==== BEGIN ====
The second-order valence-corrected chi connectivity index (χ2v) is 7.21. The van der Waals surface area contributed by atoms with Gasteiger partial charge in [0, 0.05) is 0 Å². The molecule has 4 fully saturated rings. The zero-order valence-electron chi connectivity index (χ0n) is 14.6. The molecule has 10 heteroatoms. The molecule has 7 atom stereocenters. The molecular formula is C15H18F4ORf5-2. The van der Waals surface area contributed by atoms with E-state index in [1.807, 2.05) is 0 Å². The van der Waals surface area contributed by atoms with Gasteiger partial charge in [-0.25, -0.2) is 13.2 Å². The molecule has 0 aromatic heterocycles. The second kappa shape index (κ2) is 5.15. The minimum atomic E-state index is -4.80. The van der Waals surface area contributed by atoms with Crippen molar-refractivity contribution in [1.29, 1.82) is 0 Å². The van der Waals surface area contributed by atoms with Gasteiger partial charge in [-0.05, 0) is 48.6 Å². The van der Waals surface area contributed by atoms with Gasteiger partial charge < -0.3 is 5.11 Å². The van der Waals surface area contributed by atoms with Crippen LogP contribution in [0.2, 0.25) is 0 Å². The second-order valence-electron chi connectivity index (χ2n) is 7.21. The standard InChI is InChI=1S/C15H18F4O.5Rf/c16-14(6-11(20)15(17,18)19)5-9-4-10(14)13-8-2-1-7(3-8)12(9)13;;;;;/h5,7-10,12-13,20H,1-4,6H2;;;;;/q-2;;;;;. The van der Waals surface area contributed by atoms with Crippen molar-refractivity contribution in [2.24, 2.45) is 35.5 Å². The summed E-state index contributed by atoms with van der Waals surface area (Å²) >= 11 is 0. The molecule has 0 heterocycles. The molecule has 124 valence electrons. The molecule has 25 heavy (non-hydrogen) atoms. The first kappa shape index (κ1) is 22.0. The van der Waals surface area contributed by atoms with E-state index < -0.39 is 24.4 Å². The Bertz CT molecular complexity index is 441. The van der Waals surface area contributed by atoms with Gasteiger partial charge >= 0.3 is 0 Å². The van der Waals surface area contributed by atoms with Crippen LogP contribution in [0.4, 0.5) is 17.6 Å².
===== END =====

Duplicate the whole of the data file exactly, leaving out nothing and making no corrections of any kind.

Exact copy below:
The second-order valence-corrected chi connectivity index (χ2v) is 7.21. The van der Waals surface area contributed by atoms with Gasteiger partial charge in [0, 0.05) is 0 Å². The molecule has 4 fully saturated rings. The zero-order valence-electron chi connectivity index (χ0n) is 14.6. The molecule has 10 heteroatoms. The molecule has 7 atom stereocenters. The molecular formula is C15H18F4ORf5-2. The van der Waals surface area contributed by atoms with E-state index in [1.807, 2.05) is 0 Å². The van der Waals surface area contributed by atoms with Gasteiger partial charge in [-0.25, -0.2) is 13.2 Å². The molecule has 0 aromatic heterocycles. The second kappa shape index (κ2) is 5.15. The minimum atomic E-state index is -4.80. The van der Waals surface area contributed by atoms with Crippen molar-refractivity contribution in [1.29, 1.82) is 0 Å². The van der Waals surface area contributed by atoms with Gasteiger partial charge in [-0.05, 0) is 48.6 Å². The van der Waals surface area contributed by atoms with Gasteiger partial charge < -0.3 is 5.11 Å². The van der Waals surface area contributed by atoms with Crippen LogP contribution in [0.2, 0.25) is 0 Å². The second-order valence-electron chi connectivity index (χ2n) is 7.21. The standard InChI is InChI=1S/C15H18F4O.5Rf/c16-14(6-11(20)15(17,18)19)5-9-4-10(14)13-8-2-1-7(3-8)12(9)13;;;;;/h5,7-10,12-13,20H,1-4,6H2;;;;;/q-2;;;;;. The van der Waals surface area contributed by atoms with Crippen molar-refractivity contribution in [2.24, 2.45) is 35.5 Å². The summed E-state index contributed by atoms with van der Waals surface area (Å²) >= 11 is 0. The molecule has 0 heterocycles. The molecule has 124 valence electrons. The molecule has 25 heavy (non-hydrogen) atoms. The first kappa shape index (κ1) is 22.0. The van der Waals surface area contributed by atoms with E-state index < -0.39 is 24.4 Å². The Bertz CT molecular complexity index is 441. The van der Waals surface area contributed by atoms with Gasteiger partial charge >= 0.3 is 0 Å². The van der Waals surface area contributed by atoms with Crippen LogP contribution in [0.4, 0.5) is 17.6 Å².